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Mastering the Magic of Multi-Patterning

Mastering the Magic of Multi-Patterning
by Daniel Payne on 01-03-2014 at 7:03 pm

I’ve been quite impressed that modern ICs use a lithography process with 193nm light sources to resolve final feature sizes at 20nm and smaller dimensions. We’ve been blogging about Double Patterning Technology (DPT) some 45 times in the past few years that enable 20nm fabrication, so one big question for me is, “How does this effect my design and verification flow?”

David Abercrombie of Mentor Graphics authored a 12 page white paper, “Mastering the Magic of Multi-Patterning” and it answers that question about the impact on design and verification flows with multi-patterning.


David Abercrombie
The International Technology Roadmap for Semiconductors (ITRS) uses a value called K1to define process-related factors, and the following chart shows K1 plotted versus the Metal 1 pitch size and what software is required during the IC layout flow:

Multi-Patterning (MP) Techniques

Starting at the 20nm node several IC layers must use DPT to decompose one drawn layer into two mask layers:

  • Active MOS device
  • Contact
  • Via
  • Lower metal layers

These layers at 20nm are just too dense to be printed in a single exposure, so they are split into two less-dense layers where the foundry adds extra exposure steps called Litho-Etch-Litho-Etch (LELE) pitch-splitting:

A restrictive design rule at 20nm is for the gate layer to be oriented only in one direction, and the drawn layer is then automatically split into a line mask and cut mask:

FinFETS in the 16 and 14nm nodes require a technique known as Spacer-Assisted Double Patterning (SADP). The IC designer does their layout of FinFETs and the foundry creates these extra Mandrel and Block masks.

At 10nm DP doesn’t work any more, so a Triple Patterning (TP) technique has to be used, where a single layout layer gets decomposed into three separate masks as shown by three colors:

MP Color Control

There are four approaches to creating the two mask layers in a DP design flow:

The manual decomposition flow requires the most manual labor and debug time, so it’s not really practical.

With automated decomposition you draw just a single layer and then use software like Calibre Multi-Patterning to create the two masks and check for MP correctness.

In the mixed decomposition flow you would be combining previously decomposed layout IP with new layout.

The fourth approach is Colorless, where you just do layout in the traditional sense and rely upon the foundry to run MP checks and do the decomposition as a service.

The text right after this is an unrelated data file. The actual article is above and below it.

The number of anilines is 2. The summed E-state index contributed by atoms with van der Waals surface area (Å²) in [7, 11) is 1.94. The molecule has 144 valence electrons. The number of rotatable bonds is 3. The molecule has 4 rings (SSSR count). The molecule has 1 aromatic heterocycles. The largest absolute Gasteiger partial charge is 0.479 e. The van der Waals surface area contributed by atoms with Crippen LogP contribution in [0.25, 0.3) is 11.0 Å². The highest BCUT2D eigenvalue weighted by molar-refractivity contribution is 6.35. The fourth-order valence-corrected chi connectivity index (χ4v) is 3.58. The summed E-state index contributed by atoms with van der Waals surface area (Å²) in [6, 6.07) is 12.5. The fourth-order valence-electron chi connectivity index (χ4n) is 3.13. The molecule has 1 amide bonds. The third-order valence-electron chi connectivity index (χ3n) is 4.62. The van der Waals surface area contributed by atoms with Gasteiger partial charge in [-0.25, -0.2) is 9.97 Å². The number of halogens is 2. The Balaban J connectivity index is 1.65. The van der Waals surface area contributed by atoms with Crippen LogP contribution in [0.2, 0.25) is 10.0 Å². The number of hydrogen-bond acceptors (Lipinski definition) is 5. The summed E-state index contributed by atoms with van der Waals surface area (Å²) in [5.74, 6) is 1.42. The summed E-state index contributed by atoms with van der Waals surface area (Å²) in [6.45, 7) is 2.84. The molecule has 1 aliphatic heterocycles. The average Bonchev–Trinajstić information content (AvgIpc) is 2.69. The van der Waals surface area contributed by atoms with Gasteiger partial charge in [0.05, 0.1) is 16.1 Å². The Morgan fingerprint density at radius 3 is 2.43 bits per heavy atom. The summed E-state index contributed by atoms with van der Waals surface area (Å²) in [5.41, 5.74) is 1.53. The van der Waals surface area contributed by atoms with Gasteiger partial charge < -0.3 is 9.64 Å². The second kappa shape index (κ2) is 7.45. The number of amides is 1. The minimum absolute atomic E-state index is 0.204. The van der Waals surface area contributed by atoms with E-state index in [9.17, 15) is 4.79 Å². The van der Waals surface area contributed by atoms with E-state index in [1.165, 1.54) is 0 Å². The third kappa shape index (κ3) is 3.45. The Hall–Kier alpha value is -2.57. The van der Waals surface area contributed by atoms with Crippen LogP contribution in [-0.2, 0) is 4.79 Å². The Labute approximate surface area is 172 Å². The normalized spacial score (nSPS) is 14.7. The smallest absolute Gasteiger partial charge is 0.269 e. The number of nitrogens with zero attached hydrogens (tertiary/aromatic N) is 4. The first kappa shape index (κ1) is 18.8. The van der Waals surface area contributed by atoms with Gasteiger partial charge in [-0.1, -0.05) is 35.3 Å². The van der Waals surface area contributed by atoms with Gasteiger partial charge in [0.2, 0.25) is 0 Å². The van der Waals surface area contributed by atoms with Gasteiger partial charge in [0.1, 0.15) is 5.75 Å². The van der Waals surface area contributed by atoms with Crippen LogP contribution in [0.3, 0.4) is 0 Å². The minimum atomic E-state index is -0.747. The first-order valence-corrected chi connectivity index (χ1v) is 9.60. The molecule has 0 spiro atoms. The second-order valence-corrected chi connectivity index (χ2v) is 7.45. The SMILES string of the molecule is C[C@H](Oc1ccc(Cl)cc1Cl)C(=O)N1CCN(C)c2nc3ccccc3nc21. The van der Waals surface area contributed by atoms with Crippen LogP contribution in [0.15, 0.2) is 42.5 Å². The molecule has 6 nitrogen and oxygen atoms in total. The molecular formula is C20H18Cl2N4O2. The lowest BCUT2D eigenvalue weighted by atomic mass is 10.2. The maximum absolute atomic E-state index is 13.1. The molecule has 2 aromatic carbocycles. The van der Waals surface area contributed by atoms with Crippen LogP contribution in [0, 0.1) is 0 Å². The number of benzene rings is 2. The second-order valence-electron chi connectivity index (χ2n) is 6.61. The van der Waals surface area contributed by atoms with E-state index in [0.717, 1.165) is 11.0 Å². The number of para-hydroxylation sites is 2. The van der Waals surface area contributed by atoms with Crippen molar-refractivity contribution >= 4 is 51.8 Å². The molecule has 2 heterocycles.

Critical Nets

With MP comes the side effect of misalignment between decomposed layers, and that changes the parasitic resistance and capacitance values, which in turn effect the timing on critical nets. You can decide to take more control over the decomposition process in order to minimize the side effects of coloring. Anchoring lets you assign a shape to a particular mask, which then limits the automated coloring to fewer choices. Seeding marks part of a polygon to set the color for the remainder of the shape.

MP Layout Debug

With MP there are new layout checks for compliance, similar to traditional DRC error checking:

  • Opposite mask spacing
  • Self-conflict violation
  • Anchor self-conflict
  • Odd cycle violation (red)
  • Anchor/Seed path violation (dark purple)

Fixing these violations is trickier than just moving one polygon, because the change could then introduce new MP errors. With the Calibre MP tool you get some relief by seeing both a conflict ring and warning ring, so that you can concentrate your attention on fixing the spacings that are not included in a warning ring first:

Odd Cycle Violations

To fix an odd cycle violation you could move the polygons farther apart, which increases the layout size or introduces a new error. The second approach is to cut a polygon and make it have two colors and stitch the colors together:

Check with your foundry to see if they support the cut/stitch methodology.

MP Layout and Parasitics

Coupling capacitance between adjacent layers is impacted by the use of DP and TP masks as they are misaligned:

Calculating the capacitance values can be either extraction-based (common corners-based) or analysis-based (statistical analysis with sensitivities to spacing). For extraction-based the foundries supply info on the dielectric constant change as a function of polygon width and spacing to other polygons. This adds more corners for analysis, which just takes more analysis time.

The simulation-based approach uses Monte Carlo analysis for analog designs, or statistical static timing analysis for digital designs.

Cell Placement

Placing cells at fixed heights along rows can introduce MP errors like odd cycle:

One approach to avoid this odd cycle error is to design each cell with anchoring on polygons next to the cell borders with a consistent scheme:

Routing Between Cells

Your MP routing strategy depends on the cell strategy, and one approach is to constrain the cell pin coloring with pre-coloring or anchoring.

Odd cycle violations can be found and fixed automatically, however at the expense of longer run times. Mentor has added MP prevention in it’s P&R tool called Olympus-SoC. You can even run Calibre MP inside of Olympus with an integration called Calibre iRoute.

Conclusion

You can design, layout and verify an SoC using 20nm, 16nm or even 10nm with the help of MP technology, a new methodology, advise from your foundry and newer MP-aware EDA tools. Yes, it’s more work, but that’s the price to exploit the latest foundry technologies.

Read the complete White Paper here.

lang: en_US

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